|Ben starting up the first pitch.|
8am, we start up the wall. Ben takes the first lead block, leading us up out of the tree canopy and into a dripping wet series of roofs and cracks. The first pitches are time consuming, with Ben mixing aid with delicate free climbing on the slippery terrain. A huge roof overtops us, and to get out from under it we must make a long traverse down and right. Ben is still leading, and I'm forced to re-aid pitches since they angle too sharply for me to jug (climb the rope with mechanical ascenders).
|Me following the pitch out from under the big roof. Note the black water streaks. Tom Evans Photo.|
Soon, though, we're out from under the massive roof, onto the beautiful, golden, and thankfully dry granite. A few pitches follow a striking left-leaning splitter crack. I entertain thoughts of insane thoughts of high-end free climbing on the flawless, overhanging crack. It could be the next Salathe Headwall! The angle of the crack still makes following difficult, but it doesn't really matter too much. Ben is short-fixing every pitch, which means that, while I'm following and cleaning, he's already off belaying himself on the next pitch.
|Ben leading, gaining the gorgeous splitter crack. Tom Evans Photo.|
We make great time, and around 1pm we trade leads. It's my lead block, and it features tons of wandering, surprisingly moderate free climbing in the middle of this otherwise steep and feature-less wall. Fun 5.9 corners, some dicey 5.10 face climbing, the occasionally scary hook move; my lead block is loads of fun!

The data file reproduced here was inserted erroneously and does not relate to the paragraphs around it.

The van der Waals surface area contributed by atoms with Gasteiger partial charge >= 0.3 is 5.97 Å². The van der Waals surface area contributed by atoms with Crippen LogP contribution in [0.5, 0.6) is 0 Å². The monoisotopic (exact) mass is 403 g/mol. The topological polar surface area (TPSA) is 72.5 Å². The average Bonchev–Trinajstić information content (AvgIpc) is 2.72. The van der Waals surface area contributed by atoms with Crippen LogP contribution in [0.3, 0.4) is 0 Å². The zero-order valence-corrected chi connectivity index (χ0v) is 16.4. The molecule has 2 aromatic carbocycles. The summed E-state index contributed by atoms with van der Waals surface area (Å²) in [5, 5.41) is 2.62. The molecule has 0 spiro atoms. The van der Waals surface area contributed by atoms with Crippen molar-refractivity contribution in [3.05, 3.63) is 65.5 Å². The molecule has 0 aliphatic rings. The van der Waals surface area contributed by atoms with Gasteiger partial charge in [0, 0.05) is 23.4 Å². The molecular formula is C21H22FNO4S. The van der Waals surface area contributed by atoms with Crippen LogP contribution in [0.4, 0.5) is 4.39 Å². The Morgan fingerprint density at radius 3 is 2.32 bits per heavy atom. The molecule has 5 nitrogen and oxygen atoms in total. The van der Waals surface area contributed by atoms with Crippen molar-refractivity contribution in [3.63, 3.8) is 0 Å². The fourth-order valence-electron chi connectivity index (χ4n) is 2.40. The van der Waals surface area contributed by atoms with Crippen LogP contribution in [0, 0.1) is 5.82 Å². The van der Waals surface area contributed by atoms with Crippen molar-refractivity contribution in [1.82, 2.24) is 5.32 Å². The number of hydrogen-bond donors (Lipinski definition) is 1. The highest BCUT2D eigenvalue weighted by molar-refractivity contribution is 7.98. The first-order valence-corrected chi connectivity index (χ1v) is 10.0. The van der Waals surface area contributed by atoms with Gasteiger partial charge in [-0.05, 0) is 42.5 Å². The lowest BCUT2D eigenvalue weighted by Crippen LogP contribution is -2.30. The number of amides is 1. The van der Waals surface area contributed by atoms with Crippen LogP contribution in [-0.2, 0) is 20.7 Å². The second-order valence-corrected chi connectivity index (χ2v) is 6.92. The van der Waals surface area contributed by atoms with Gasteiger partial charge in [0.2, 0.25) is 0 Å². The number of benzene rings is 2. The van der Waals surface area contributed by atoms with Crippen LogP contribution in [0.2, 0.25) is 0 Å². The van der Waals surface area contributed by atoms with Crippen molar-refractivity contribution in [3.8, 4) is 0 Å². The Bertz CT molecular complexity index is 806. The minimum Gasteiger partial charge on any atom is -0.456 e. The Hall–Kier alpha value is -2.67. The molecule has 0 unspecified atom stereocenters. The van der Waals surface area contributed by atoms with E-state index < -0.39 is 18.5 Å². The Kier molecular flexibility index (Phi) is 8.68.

Two more shot of the amazingly clean cracks low on Tangerine Trip. Can you say 5.14? First photo by Tom Evans.
Finally we reach the very blank, very steep headwall, and here the not-so-fun part of the route starts: endless bolt and rivet ladders. Sometimes, when first-ascentionists are confronted with steep sections, devoid of cracks, they break out their hammer and drill, and install a line of bolts and rivets, maybe 4' apart, to cross the otherwise impossible section of rock. On Tangerine Trip, many such sections were encountered, and some pitches were almost entirely A0 ladders!
They might not be fun climbing, but the rivet ladders are a great way to make quick progress. And that's probably what we needed at that point in the day, as the sun has left our face, the sky goes through its phases from blue to red to orange to purple to black, and the stars begin to assert themselves. My lead block has taken us within three pitches of the top, but I'm worked! At the end of a long steep pitch, I reach a hanging belay, clip in, and call down "Rope is fixed!" Ben quickly joins me. He seems full of energy, the perfect antidote to my lethargy. He takes the lead, and heads out on the next pitch.